Let's Talk About Active Recovery

Updated: Feb 25, 2021

We love rest days as much as the next fitness company; but instead of binge-watching Bridgerton non-stop on your days off. it's important to engage in some form of active recovery. The same can be said for those who are working out nearly every day--you have to give your body the chance to recover from strenuous exercise.

What Is Active Recovery?

Active recovery is the practice of following a high-intensity workout with low-intensity exercise. Active recovery is the opposite of passive recovery, the practice of staying completely at rest after a high- intensity workout.

Passive recovery is essential for those who are in pain or injured. It's also important to allow yourself to have complete passive recovery days every now and then.

In the long run, committing to more active than passive recovery will have a greater impact on you as you work to achieve your fitness goals. Benefits of active recovery include the decrease of lactic acid build up in your muscles, eliminating toxins, keeping muscles flexible, reducing soreness, increasing blood flow, and helping you maintain your exercise routine.

There are three ways to implement active recovery in your fitness routine: as a cool down following a workout, during interval/circuit training, and on rest days.

As a Cool Down:

We know how tempting it can be to finish a tough workout and immediately congratulate yourself by grabbing a snack and plopping down on the couch. However, taking a few minutes after your main workout to let your body ease back to neutral will keep you from experiencing overwhelming soreness.

If you train or take a class with Samantha, you'll notice that she builds a cool down into the end of each session. When youre working on your own, you should do the same. If you're running, the last 10 minutes of your route should be dedicated to reducing speed to a jog and then a walk. Or after HIIT, you can jump on the treadmill or stationary bike for a few minutes. Stretching post-workout is also a great way to avoid DOMS.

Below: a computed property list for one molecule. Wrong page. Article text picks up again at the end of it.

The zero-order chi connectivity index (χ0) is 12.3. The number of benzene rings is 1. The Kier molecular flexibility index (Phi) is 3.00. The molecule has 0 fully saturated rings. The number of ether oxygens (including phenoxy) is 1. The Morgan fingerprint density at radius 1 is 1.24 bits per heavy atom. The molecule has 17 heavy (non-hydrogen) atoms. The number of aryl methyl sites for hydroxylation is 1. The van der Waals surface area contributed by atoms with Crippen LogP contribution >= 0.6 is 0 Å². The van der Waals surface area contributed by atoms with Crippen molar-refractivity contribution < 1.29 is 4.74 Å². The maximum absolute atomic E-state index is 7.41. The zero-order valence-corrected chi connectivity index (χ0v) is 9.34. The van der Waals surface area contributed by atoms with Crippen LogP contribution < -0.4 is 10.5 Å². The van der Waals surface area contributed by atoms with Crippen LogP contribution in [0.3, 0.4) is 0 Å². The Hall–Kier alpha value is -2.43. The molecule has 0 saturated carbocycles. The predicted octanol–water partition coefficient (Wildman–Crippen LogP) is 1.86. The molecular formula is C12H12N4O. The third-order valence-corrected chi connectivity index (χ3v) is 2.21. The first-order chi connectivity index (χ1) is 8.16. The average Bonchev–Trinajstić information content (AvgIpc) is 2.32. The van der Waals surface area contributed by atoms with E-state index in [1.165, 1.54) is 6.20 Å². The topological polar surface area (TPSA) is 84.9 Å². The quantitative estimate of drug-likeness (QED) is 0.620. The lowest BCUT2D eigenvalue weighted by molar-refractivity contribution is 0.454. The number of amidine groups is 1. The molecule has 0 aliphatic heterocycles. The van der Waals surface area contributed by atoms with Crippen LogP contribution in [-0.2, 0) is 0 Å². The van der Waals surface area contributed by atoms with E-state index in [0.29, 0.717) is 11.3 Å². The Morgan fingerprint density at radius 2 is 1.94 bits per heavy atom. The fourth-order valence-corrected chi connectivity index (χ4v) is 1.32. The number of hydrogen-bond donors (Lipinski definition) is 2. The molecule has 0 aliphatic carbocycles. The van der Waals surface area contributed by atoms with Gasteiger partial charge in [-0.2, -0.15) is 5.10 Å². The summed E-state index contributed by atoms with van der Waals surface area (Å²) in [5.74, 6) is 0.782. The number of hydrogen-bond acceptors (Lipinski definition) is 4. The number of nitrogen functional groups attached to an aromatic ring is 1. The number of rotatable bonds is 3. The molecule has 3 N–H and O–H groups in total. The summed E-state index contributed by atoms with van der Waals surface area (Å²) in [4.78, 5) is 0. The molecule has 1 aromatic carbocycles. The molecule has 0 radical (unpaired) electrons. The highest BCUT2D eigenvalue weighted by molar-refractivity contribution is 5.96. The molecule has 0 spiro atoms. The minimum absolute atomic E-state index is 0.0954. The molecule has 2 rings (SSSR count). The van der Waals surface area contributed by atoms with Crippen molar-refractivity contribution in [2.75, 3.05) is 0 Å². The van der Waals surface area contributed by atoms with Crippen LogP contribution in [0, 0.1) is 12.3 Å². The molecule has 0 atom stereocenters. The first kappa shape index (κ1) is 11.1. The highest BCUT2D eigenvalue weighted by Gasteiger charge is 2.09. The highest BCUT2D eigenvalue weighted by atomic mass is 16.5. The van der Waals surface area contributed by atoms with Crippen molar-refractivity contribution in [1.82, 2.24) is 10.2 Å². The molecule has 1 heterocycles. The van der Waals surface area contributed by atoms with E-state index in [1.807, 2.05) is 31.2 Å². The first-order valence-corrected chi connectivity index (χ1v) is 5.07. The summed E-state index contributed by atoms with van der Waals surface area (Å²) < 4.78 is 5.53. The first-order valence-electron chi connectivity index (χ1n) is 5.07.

During Interval/Circuit Training:

Instead of staying still between each set during HIIT, you can keep moving to keep your muscles loose. A study by the American Council on Exercise found that athletes who ran or cycled until the point of fatigue recovered faster while continuing at 50% of their maximum effort versus stopping completely.

While you wait for your next round to start, you can jog in place, do jumping jacks, or stretch.

Rest Days as Active Recovery Days:

Instead of taking a full day off of exercise, you can take an active recovery day to do something totally different from what you normally do in the gym. Moving for even ten minutes on your rest days can significantly help your muscles recover.

Ideas for Active Recovery:

  • Yoga (we love Alo Yoga on Youtube!)

  • Walking

  • Hiking

  • Swimming

  • Tai Chi

  • Foam Rolling and Stretching

  • Rowing on a Machine

  • Light Resistance Training

  • Hip and Core Activation Exercises

  • Roller Blading

  • Ice Skating

  • Cycling

  • Riding a Bike

If you're exercising more than five days a week, consider swapping out at least one of your heavy work days for an active recovery day. If you're working out three to four days a week, consider adding in one or two active recovery days to your routine.

What are your favorite ways of doing active recovery? Let us know in the comments!

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